The magnetophoretic velocity of a particle in the steady state is obtained by balancing the magnetic force 𝐹mag and the viscous drag force 𝐹vis exerted by the solvent: 𝑣=2𝜇0𝜌𝑝𝑀(𝐻)𝑅29𝜂𝐻.(7) In order to apply (7) in a real situation, one needs to know not only the profile of the applied magnetic field but also a full characterization of the magnetic response 𝑀(𝐻) of the NPs. In our calculations, we will assume that the magnetization 𝑀(𝐻) of a single superparamagnetic nanoparticle under an external magnetic field 𝐻 is described within a good approximation by a Langevin function typical in theoretical descriptions of this superparamagnetic behavior [10, 2123] 𝑀(𝐻)=𝑀𝑠𝑏𝜇0𝐻[𝑥]1,=coth𝑥𝑥,(8) where 𝑀𝑠 denotes the saturation magnetic moment per unit mass, and 𝑏 is related to 𝑀𝑠 and 𝑅 by (see [17, 22]) 𝑚𝑏=𝑠𝑘𝐵𝑇=4𝜋𝑅3𝑀𝑠𝜌𝑝3𝑘𝐵𝑇.(9) The value of 𝑏1 can be interpreted as a characteristic magnetic field required to reach saturation. Equations (7)–(9) allow one to predict the magnetophoretic motion of a superparamagnetic NP if the spatial profile of the magnetic field of the magnetic separator is known.

In the case of a very simple geometry for the magnetic field, it has been possible [17] to obtain analytically an exact equation for the trajectory of a NP inside a magnetic separator and also obtain the kinetics of the separation process (number of particles remaining in solution as a function of time). However, for a general magnetic field geometry, finding an analytical solution is not possible. The option explored in this paper will be to perform simulations of tracer particles under known magnetic profiles. In this simulation method, each particle tracer is not intended to represent a real particle but it effectively describes the dynamics of a given particle under the external conditions imposed (tracer simulations are common in fields such as fluid mechanics, see, e.g., [24]).

The simulation technique is as follows. First of all, we need to know the geometry of the magnetic separator and the magnetic field 𝐻(𝑟) in all points inside the magnetic separator. Then, we consider the motion of 𝑁𝑝 tracers inside the given geometry and magnetic field. Initially (𝑡=0), the positions 𝑟𝑖(𝑡=0) (𝑖=1,,𝑁𝑝) of these tracers are generated to be distributed uniformly inside the magnetic separator. The simulation then proceeds by assuming that each of these tracers behaves as a superparamagnetic NP. The position 𝑟𝑖(𝑡) of a tracer evolves obeying 𝑑𝑟𝑖=𝑣𝑑𝑡𝑟𝑖,(10) where the magnetophoretic velocity 𝑣(𝑟𝑖) is computed from (7)–(9) taking into account the local value of the magnetic field and the magnetic gradient evaluated at position 𝑟𝑖. The equation of motion of the tracers ((10) supplemented with (7)–(9)) is integrated numerically in discrete time steps Δ𝑡 by employing a Verlet [25] type integration algorithm which provides good accuracy at a reasonable cost of CPU time. All these calculations were implemented in a C code developed in house, which is available under request to the authors.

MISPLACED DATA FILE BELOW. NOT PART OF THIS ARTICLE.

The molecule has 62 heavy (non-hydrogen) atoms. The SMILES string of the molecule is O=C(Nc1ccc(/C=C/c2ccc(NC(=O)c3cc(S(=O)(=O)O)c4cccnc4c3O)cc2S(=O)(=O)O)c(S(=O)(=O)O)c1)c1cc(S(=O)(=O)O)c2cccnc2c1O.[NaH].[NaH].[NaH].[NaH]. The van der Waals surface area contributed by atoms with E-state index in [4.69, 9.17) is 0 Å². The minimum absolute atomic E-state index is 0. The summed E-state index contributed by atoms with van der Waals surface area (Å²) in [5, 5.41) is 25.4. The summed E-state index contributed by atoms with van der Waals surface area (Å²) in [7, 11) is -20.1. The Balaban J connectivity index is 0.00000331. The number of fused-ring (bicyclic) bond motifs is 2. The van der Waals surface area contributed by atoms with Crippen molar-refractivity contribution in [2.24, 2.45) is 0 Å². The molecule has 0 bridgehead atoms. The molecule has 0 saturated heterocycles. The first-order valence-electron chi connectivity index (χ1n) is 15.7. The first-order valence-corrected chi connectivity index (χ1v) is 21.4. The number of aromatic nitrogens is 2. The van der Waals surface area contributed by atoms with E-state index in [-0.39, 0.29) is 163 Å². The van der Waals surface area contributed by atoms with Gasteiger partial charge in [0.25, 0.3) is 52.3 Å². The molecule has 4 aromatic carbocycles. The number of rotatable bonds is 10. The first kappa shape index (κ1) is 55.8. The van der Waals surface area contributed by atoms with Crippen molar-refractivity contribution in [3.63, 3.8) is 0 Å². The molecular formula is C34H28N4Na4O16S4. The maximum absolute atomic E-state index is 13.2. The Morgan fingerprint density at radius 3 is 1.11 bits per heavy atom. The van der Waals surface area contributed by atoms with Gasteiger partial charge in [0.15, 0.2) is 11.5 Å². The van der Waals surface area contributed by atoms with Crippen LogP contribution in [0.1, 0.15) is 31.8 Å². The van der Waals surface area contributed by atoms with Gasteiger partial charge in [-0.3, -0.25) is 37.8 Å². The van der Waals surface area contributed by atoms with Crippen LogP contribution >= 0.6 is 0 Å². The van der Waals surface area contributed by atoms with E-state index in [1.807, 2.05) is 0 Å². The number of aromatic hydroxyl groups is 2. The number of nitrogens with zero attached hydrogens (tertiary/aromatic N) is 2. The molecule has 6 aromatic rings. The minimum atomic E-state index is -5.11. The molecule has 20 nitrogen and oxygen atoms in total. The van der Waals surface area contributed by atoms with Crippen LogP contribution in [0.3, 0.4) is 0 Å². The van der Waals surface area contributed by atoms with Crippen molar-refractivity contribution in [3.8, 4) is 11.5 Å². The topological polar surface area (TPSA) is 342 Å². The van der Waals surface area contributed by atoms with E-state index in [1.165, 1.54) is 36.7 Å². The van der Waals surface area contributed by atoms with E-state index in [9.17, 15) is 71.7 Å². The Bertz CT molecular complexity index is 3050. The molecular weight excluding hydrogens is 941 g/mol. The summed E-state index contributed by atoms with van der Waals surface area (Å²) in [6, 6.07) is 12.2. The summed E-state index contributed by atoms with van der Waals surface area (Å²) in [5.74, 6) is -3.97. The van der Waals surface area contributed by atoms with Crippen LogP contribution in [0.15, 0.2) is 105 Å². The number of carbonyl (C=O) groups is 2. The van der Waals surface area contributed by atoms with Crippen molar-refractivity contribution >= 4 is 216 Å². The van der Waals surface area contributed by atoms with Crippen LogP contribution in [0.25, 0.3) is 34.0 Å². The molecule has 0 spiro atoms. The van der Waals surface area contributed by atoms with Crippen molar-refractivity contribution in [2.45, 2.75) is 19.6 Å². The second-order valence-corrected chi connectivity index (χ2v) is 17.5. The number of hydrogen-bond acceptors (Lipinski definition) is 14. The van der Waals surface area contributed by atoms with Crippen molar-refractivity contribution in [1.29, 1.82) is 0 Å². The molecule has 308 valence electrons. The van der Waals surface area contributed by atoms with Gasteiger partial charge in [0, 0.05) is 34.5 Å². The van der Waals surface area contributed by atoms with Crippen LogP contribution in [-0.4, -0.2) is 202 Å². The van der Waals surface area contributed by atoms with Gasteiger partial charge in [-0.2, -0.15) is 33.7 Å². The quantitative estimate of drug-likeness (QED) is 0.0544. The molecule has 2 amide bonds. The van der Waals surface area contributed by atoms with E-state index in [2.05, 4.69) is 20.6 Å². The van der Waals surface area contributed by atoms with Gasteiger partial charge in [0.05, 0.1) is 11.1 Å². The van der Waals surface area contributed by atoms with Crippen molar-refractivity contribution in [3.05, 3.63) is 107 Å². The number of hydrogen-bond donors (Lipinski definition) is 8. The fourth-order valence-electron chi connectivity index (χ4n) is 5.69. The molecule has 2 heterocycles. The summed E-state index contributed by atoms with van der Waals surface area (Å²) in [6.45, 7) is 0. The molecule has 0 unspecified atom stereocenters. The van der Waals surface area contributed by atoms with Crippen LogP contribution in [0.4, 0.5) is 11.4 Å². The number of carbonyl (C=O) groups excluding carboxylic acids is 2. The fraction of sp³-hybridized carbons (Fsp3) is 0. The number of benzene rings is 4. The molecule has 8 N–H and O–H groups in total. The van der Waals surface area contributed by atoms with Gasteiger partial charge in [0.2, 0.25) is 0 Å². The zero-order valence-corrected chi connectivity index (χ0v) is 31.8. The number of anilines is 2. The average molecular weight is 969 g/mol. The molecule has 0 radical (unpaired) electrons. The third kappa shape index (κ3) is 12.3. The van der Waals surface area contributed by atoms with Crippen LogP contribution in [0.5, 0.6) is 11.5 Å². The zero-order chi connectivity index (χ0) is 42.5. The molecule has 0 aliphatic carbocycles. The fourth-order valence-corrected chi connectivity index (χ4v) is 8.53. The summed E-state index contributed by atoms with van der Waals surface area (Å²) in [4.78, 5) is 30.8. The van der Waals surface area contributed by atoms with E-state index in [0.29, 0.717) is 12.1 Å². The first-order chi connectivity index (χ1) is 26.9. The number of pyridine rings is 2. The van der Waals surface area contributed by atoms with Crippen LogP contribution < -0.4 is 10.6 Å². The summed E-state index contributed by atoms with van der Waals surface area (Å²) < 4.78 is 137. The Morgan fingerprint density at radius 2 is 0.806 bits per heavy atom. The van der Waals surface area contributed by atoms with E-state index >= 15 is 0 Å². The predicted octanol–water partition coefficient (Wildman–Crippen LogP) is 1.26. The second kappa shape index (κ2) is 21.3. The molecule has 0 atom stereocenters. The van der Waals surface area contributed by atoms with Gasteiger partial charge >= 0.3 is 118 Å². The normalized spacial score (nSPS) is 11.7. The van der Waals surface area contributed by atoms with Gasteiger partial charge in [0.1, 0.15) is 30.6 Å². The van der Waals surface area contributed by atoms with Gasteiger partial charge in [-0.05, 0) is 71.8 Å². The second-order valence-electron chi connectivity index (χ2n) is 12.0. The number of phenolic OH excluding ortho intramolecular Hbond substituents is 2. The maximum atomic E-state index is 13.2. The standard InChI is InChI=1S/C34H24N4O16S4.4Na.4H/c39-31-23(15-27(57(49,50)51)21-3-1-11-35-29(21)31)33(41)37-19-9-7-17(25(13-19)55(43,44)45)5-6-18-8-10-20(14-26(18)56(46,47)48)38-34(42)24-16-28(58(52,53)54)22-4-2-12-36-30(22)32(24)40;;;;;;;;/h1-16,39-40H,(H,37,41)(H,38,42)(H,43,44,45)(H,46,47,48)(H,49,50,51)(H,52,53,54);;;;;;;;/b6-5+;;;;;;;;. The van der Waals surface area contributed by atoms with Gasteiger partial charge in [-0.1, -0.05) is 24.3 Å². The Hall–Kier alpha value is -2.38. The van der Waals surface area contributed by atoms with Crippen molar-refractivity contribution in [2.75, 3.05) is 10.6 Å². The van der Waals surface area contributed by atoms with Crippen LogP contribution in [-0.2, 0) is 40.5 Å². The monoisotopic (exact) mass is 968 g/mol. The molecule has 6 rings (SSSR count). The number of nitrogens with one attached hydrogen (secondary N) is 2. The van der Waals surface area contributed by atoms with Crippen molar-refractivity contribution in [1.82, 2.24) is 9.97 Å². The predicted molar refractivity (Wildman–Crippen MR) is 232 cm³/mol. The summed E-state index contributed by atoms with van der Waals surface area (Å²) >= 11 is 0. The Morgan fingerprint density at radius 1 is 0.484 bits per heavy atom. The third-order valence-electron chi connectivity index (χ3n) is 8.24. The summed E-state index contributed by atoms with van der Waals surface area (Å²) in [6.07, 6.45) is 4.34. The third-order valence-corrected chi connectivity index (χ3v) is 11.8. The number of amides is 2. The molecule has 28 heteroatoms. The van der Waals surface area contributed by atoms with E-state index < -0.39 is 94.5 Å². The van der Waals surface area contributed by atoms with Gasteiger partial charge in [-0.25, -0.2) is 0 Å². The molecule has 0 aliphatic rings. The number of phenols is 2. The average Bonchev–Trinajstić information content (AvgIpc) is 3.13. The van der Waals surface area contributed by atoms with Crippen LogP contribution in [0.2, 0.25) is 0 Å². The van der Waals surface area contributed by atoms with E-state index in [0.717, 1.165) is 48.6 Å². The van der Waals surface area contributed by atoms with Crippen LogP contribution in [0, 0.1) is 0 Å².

2.2. Validation of the Simulation Methodology

In this subsection, we will consider a magnetophoretic separation problem for which we obtained both experimental results and an analytical solution. Comparison of the results of our simulations with previously known results is a necessary step in order to ensure the validity of our simulation approach. After this validation step, we will employ our simulation method in the following subsection to explore other situations in which previous theoretical results are not available.